Sorry I wasn’t able to blog anything last night. We had been having some issues with the starter on my car, and between that and work I hadn’t been able to get around to posting anything. Now that the car is running fine again, I have a bit more time.
Well, if you’re a space nut (and odds are pretty high that you are if you’re reading this blog), you’ve probably already heard SpaceX’s announcement about their proposed Falcon IX Heavy Lift Vehicle. It’s been interesting to see the various reactions to this announcement. Interestingly enough the guys who’ve been shilling the loudest for the ATK Shaft have been surprisingly quiet today.
Clark Lindsey (on his now revamped Space Transport News Blog) brought up some interesting thoughts here, here and here about the development. [Update: Dan Schmelzer has a few good posts about it too on his
An interesting thing that leaves me scratching my head is that in both this article as well as a few recent magazine articles, they refer to the Falcon V and Falcon IX as being “fully reusable”, as opposed to just having a reusable first stage. I had assumed that the recent magazine articles were in error regarding the upper stage being reusable too, and a question I sent to SpaceX via email had, I thought, comfirmed that. However, maybe I misunderstood and maybe they really do have some sort of a plan to recover the upper stage. I’m curious to hear more details or clarification on the matter if anyone knows what the real situation is.
Regardless, this is a really interesting development. And the development approach that SpaceX is taking for this vehicle family is one rather near-and-dear to my heart as well. Basically, they’re following a fairly modular, incremental development program. They could go even more incremental, and there are some things I would likely do differently if I were in their shoes, but they’re doing a much better job of this than most of the rest of the industry, so that’s probably good enough. The engines for the Falcon V and IX are the same ones they’ve developed for Falcon I. Engine development is often one of the most expensive and long lead time parts of a launch vehicle development project. The tanks and structure for Falcon V and IX first stage are actually identical. Since the stage is intended to be fully reusable, this means that the Falcon V and Falcon IX flights will be on the same piece of hardware. According to the report, all you do for a Falcon V flight is pull the four corner engines, and load the tank up to a lower level. The tank bulkheads and straight sections are also identical between the first and second stages, with the only difference being the number of straight segments between the bulkheads. The Manufacturing Engineer in me is impressed.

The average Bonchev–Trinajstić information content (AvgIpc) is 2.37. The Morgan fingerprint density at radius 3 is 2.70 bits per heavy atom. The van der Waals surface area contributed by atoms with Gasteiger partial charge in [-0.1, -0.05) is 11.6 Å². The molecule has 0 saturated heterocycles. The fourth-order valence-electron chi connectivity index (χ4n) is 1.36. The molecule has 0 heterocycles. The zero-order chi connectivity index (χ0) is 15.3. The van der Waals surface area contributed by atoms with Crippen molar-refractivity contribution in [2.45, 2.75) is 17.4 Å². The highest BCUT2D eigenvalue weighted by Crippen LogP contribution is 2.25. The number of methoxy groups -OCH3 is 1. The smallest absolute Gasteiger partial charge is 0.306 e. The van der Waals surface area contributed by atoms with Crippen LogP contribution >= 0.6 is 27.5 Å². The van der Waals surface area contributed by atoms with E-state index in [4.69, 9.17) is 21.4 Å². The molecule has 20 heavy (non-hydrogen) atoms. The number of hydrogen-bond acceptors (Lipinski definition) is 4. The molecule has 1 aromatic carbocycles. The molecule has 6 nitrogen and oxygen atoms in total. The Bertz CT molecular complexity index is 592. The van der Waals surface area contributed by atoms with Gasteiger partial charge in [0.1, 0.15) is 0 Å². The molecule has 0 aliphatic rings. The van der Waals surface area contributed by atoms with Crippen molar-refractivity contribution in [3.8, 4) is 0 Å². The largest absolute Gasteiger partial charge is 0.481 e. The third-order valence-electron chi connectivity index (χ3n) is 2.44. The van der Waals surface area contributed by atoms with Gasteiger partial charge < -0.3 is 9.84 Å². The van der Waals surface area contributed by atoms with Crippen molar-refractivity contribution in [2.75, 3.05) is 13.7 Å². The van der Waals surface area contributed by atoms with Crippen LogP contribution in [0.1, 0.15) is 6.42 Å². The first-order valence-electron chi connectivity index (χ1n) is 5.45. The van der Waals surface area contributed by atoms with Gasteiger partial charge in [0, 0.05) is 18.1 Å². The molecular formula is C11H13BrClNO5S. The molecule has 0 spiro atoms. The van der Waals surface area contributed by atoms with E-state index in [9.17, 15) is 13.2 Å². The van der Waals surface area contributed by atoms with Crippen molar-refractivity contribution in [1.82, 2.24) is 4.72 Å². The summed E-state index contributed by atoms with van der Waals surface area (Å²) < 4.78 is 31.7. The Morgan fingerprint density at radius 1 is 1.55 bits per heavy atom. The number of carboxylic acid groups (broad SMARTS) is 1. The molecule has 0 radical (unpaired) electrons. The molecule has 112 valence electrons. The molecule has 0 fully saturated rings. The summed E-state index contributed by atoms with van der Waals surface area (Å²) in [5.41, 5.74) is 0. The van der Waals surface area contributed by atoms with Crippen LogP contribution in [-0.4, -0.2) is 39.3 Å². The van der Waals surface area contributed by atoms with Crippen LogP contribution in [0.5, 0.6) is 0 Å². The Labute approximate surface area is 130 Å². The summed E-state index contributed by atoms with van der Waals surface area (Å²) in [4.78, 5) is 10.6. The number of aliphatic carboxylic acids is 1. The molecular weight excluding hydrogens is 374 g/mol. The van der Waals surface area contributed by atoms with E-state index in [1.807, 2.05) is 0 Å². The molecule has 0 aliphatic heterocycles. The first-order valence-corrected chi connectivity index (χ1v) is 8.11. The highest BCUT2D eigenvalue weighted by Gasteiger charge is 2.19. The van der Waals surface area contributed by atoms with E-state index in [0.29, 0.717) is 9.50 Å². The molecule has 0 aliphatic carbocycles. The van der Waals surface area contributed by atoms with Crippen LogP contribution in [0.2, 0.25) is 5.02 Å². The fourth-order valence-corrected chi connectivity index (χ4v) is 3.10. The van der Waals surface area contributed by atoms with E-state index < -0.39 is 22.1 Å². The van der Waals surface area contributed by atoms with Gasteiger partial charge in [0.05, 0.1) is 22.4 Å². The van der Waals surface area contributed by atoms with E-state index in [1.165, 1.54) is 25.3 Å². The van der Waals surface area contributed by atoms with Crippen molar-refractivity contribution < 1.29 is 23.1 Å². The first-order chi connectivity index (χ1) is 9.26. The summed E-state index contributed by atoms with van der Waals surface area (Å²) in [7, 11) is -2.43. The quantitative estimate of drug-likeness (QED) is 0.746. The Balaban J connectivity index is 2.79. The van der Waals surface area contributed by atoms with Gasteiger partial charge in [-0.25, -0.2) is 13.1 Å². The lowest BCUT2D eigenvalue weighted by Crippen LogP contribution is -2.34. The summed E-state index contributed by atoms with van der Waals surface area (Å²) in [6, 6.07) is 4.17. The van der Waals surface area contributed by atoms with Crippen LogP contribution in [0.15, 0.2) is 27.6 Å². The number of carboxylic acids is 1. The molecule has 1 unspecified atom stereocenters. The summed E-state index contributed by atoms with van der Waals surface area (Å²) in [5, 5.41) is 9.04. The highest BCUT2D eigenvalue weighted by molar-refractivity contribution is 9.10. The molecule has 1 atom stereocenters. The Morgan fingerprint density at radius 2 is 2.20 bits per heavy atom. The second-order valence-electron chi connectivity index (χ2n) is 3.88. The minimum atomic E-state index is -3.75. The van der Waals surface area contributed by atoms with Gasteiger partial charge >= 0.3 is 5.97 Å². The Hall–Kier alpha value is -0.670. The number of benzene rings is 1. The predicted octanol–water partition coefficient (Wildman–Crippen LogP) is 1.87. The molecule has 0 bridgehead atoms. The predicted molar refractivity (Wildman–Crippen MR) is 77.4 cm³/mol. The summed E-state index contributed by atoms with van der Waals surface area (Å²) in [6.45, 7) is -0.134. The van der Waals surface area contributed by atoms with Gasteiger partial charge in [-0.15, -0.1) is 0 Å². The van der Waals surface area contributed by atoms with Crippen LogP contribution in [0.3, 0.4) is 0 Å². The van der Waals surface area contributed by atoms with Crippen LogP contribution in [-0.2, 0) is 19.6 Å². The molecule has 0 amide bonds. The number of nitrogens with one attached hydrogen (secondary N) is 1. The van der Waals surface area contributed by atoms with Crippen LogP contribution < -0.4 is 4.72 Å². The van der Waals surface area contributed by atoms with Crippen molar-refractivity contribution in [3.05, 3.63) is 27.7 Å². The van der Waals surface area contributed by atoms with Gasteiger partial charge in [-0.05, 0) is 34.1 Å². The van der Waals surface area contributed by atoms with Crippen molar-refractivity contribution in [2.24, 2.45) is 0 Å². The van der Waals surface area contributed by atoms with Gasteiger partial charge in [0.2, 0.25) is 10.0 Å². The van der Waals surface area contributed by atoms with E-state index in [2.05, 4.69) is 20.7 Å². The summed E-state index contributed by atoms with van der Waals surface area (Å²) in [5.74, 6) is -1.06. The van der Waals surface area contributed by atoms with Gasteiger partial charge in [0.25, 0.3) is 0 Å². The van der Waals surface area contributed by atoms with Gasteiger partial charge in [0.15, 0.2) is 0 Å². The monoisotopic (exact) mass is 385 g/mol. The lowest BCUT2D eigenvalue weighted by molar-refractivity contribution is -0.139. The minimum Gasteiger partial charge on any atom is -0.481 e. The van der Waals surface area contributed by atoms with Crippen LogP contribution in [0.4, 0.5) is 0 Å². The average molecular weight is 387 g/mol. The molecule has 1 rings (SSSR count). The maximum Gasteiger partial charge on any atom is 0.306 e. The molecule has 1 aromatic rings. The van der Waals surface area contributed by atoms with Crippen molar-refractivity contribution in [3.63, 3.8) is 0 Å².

What this all means is that they end up getting much larger efficiencies of scale in all of their manufacturing processes than you would at first presume from their flight rate. Tres cool.
The other interesting thing is that they’ve now got several customers, including two for their Falcon IX. With about 120 employees, they’ve probably got a burn rate of $20-30M/year for the company, which means that there’s a really good chance that if Falcon I flies succesfully, they could be at least cash-flow positive in the next year or two. And that’s a fairly rare feat in this industry.
Anyhow, I’m starting to ramble, so it’s apparently getting too late, and I should probably end this here. Just wanted to say that I definitely am looking forward to seeing how SpaceX does. They could really start shaking up the whole industry if they can pull off what they’re trying to do, and they appear to be pursuing their goals in an extremely professional, competent, and efficient manner.
If I were a betting person (which I’m not–mostly due to religious compunctions against gambling), I’d place good money that Falcon IX will succesfully fly before the Stick does. And that Falcon IX or Falcon V will place a person succesfully into orbit before any of the government funded launch vehicles does.